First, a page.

Technology in Education

Posted by Kaelyn Bullock, High School Social Studies

Technology has been rapidly changing our world over the past ten years. It changes our lifestyles and work habits. It should also be changing our education system. Consistent technology integration in classrooms will better equip students for the life and jobs of their future.
 
One of the many ways technology has changed our world, is that it has put information at our fingertips. Any questions we have can be answered with a few clicks on a device that we are likely carrying in our back pockets. This reality must change the role of the teacher. A secondary-level teacher should no longer act as the keeper of information. Instead, as Nancye Blair (2012) asserts, “the teacher acts as a learning catalyst, orchestrating and facilitating activities that spark defining moments for students.” This transformation became clear to me as I adopted the principles of a flipped classroom, I realized the importance of student-centered classroom rather than a teacher-centered one. My lesson-planning moved away from ways I could make my presentation of information more exciting to ways students could find and interact with information.
 
Our students are now bombarded with information and they can often be overwhelmed. How can they discern what information is correct and relevant? How can they learn to use the it in a just and honest way? How can they detect bias and gain multiple points of view? Skills to navigate these questions are some of the greatest needs of our students. Whether you see yourself as a teacher that prefers a directed model of teaching or a constructivist model of teaching, all teachers can agree that information literacy is an essential skill for the 21st Century (Roblyer & Doering, 2013).
 
To truly equip students for the world ahead of them, technology needs to be meaningfully incorporated, not just added on at random times. It should feel routine and logical for students to interact with technology (Edutopia, 2007). While I can be guilty of wanting students to try new tech tools, I am also very proud that students seamlessly share documents with myself and groups members when working together. They regularly share documents for group note taking as well as creating presentations. So while, I’m always on the look out for new tech tools, I am glad that students have mastered the use of Google Drive and use it seamlessly for all of their classes.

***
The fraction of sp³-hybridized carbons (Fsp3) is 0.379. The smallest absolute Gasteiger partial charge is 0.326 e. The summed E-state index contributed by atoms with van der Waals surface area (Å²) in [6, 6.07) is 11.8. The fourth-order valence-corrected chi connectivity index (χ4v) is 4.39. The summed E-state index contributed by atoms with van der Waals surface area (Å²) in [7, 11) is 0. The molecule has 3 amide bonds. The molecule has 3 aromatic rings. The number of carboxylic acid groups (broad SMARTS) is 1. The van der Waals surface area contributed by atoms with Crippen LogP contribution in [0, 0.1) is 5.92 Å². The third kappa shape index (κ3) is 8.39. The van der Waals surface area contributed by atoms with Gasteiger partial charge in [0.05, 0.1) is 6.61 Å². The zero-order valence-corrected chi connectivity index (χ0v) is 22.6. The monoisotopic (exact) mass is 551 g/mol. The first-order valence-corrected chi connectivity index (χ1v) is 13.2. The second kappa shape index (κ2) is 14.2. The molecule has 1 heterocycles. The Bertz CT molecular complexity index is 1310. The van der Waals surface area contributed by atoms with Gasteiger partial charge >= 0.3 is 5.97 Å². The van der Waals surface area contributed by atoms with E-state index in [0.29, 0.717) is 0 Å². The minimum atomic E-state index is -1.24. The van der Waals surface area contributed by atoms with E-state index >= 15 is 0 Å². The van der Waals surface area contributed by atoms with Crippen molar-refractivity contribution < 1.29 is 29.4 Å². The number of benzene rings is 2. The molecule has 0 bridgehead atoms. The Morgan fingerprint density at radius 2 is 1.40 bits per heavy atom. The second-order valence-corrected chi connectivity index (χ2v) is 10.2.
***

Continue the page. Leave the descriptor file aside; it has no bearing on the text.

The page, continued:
Finally, technology should more often than not be in the hands of the students, not the teachers. Limits on resources may prevent this from happening in all settings, but devices in the hands of students is the ideal. Blair (2012) states, “by allowing students to be explorers and designers, educators show that they believe in their students’ abilities and validate each student’s contribution to the class.” The University of Florida’s Technology Integration Matrix (2007) helps to illustrate the levels of technology integration. It begins with entry level, where teachers are using the technology and builds to the point where students are able to select the proper tools on their own and create products that might not be possible without the use of those technological tools. Students creating and producing with technology is much more valuable than students passively consuming information with it.
 
Sources:
(2007). Technology Integration Matrix. Retrieved January 22, 2015, from http://fcit.usf.edu/matrix/.
(2011). What Is Successful Technology Integration? | Edutopia. Retrieved January 22, 2015, from http://www.edutopia.org/technology-integration-guide-description.
Blair, N. (2012). Technology Integration for the New 21st Century Learner. Retrieved January 22, 2015, from http://www.naesp.org/principal-januaryfebruary-2012-technology/technology-integration-new-21st-century-learner.
Roblyer, M.D & Doering, H. (2013). Integrating Educational Technology into Teaching. Boston: Pearson.